Note 4. When we first started ops, the decision had been made for each flight of 6 aircraft to drop with their own bombardier, well the results were lousy. I sent Economidis the Group Bombardier Officer to all the Fort bases to see what they did. The answer seemed to be - get three or four great bomb leaders and drop on the lead plane. These pictures in my ops office is when I decided we would try the same. This was against the 9th Bomber Command policy who had decided to drop by the 6 flight method, but we turned out to be right and with a few good lead crews we set a new standard in bombing accuracy.

Note 5. John Malectic was one smart Dutchman with a great sense of humor. One morning after a night raid on our base some one brought in a 20mm shell to Malectic the armament officer. John looks at some small initials on it that look like I.Z. - so he says to Economidis, "My God Itzen Zitzen, that means high explosive. This is their new shell I heard about!" All of which is pure fabrication, Economidis picks up on it though - believes it, and tells the Wing Bomb Officer who tells Thatcher the Wing C.O. who tells General Anderson at Bomber Command. And my God we’ve got them all in here one day wanting to see the Itzen Zitzen shell I had to explain it was all a gag. General Anderson thought it was funny as hell that Thatcher (who had seen it, but wasn’t told the truth) had fallen. Thatcher saw no humor in it.

Speaking of Colonel Thatcher, there are two stories about him. One was when he was C.O. of a rival Group (323rd ) he always believed in dragging in the B-26. You will recall we came in high, dropped flaps and wheels and dove for the field - all in case you only had one engine, and the B-26 on one prop would not fly with gear and flaps down. Thatcher always fought us on this until he lost two planes on final approach that rolled in when power was applied on one engine working.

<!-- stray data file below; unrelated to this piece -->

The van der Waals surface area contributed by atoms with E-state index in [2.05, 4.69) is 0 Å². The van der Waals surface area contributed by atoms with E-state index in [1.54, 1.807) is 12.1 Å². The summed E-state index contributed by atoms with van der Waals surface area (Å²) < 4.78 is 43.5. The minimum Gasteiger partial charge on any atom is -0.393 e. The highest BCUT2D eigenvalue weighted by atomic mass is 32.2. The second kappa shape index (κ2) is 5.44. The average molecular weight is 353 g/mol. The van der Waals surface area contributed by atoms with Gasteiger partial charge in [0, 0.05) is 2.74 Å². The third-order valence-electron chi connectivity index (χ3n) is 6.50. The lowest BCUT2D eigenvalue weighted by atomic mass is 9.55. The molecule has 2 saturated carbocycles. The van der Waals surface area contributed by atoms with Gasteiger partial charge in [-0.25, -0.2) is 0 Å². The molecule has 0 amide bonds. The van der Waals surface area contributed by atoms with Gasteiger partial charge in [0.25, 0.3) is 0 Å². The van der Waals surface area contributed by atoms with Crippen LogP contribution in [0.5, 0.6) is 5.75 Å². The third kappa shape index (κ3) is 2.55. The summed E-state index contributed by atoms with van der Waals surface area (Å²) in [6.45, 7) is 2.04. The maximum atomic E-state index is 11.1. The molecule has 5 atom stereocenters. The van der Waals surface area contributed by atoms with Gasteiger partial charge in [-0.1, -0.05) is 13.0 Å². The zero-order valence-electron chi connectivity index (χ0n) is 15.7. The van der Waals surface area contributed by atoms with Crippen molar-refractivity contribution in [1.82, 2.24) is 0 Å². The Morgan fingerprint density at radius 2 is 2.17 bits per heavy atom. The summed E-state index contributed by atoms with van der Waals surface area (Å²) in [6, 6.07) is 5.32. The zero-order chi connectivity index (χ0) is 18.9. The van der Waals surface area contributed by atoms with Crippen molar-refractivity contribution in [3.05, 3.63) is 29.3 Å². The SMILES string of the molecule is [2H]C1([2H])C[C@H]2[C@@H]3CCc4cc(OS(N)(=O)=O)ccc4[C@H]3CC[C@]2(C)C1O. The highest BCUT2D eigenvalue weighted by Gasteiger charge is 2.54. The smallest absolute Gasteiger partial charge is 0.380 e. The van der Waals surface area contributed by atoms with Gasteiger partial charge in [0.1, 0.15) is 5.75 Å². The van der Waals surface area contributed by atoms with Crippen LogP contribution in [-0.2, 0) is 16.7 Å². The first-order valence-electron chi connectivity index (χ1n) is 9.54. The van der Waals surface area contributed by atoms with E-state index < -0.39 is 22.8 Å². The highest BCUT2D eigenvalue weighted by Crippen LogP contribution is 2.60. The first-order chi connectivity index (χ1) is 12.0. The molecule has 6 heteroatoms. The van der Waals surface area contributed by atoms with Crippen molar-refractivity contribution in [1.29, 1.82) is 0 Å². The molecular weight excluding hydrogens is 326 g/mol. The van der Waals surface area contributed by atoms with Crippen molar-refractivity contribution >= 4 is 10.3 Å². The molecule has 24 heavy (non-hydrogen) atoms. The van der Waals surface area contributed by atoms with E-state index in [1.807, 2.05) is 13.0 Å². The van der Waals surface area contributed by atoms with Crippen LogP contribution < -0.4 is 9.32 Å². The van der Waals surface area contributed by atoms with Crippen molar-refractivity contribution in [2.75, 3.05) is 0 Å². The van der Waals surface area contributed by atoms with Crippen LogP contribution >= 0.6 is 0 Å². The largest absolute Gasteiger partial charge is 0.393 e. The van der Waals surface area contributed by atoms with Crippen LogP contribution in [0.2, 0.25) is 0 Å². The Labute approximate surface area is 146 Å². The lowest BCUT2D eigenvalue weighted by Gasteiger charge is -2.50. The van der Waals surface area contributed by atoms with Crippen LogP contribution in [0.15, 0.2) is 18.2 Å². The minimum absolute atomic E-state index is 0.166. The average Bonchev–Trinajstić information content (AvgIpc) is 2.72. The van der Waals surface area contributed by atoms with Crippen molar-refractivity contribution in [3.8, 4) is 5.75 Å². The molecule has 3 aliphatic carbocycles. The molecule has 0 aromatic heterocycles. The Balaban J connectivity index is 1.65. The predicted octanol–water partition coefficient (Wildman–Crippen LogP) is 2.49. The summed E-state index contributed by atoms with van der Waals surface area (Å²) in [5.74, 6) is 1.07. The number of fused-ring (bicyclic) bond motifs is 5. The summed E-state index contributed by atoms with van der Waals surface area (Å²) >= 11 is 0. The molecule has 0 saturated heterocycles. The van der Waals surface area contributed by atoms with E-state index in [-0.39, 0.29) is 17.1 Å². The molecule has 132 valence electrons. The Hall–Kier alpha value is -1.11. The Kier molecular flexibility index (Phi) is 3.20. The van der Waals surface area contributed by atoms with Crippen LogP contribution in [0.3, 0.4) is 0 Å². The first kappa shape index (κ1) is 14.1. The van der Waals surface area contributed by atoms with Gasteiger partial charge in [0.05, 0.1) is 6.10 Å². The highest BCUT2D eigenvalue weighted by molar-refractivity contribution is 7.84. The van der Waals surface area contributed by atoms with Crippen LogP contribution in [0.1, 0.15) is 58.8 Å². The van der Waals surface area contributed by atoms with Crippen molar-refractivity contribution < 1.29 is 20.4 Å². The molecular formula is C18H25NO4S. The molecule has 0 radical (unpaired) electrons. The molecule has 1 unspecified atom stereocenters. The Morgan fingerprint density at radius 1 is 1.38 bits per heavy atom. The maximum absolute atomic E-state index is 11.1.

Thatcher( as C.O. of another group) was mad as hell at me because I left the rendezvous point without his formation of 36. We were at Bomber Command in front of General Anderson and his claim I was two minutes early. I felt we were on time and he was late! He was really pulling rank and calling me a liar. I had pointed out we got to the "point" when the fighters did and they left with us. This even made him madder as they had no cover. Boy it was a real Donny Brook, until I asked him where he got his time setting. He said very aggressively, "From the Bomber Command." So I asked General Anderson where they got their time set - and this set up the funniest chain reaction I ever saw. The General turns to ask the Chief Of Staff, he turns to ask the Ops Officer and he doesn’t know but he’ll go get the Navigation Officer, which he did; who comes in with an old chronometer in a wood box which they place before the General. He looks at me and says, "Okay where do you get your time." I told him I called Greenwich every morning and get a time tic - which the whole world used including the British Fighter Command. That ended Thatcher’s argument, but he never forgave me!

The rest of the pictures that I’ve grouped without comment on the back are all air shots, base shots etc. If I recall anything about them I noted it on the back. Hope this has been of some help. Of course I could have made it 100 pages or more because the 386th has a lot of memories for me. Let me hear from you.

Best regards,
Tad Hankey

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Sunday, August 29, 1943 - 386th Bomb Group Operations Strategy Conference:

Men seated around table going clockwise, starting at ladder: Lt. E.A. Rogers, Assistant Group Ops Officer; Lead Bombardier from a B-17 outfit; Major F.W. Harris, CO of the 553rd BS; Capt. T.J. White; Major T.I. Ramsey, CO of the 554th BS; Major S.R. Beaty, CO of the 55th BS; Capt. D.H. Dewhurst; Capt. A.E. Hill; Capt. E.E. Raper, Lead Navigator; Major C.W. Lockhart, CO of the 552nd BS; Officer, unknown; Capt. C.V. Thornton, 552nd Ops Officer; Capt. H.G. Hankey, Group Ops Officer; and Lt. S.G. Economidis, Lead Bombardier.

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Lake Charles, Louisiana early 1943: With the temperature soaring into the 90's, Captain Hankey while dressed in Class A Uniform - was busily carrying out a direct order from Colonel Maitland.  He said, "You will inspect every B-26 parked on this ramp.  Enter each ship at the nose wheel well, inspect the inside of the plane, and exit out the waist window."  It seems the Colonel was upset with a decision made by his young operations officer!

Hankey Photo Collection

Chester P. Klier
Historian, 386th Bomb Group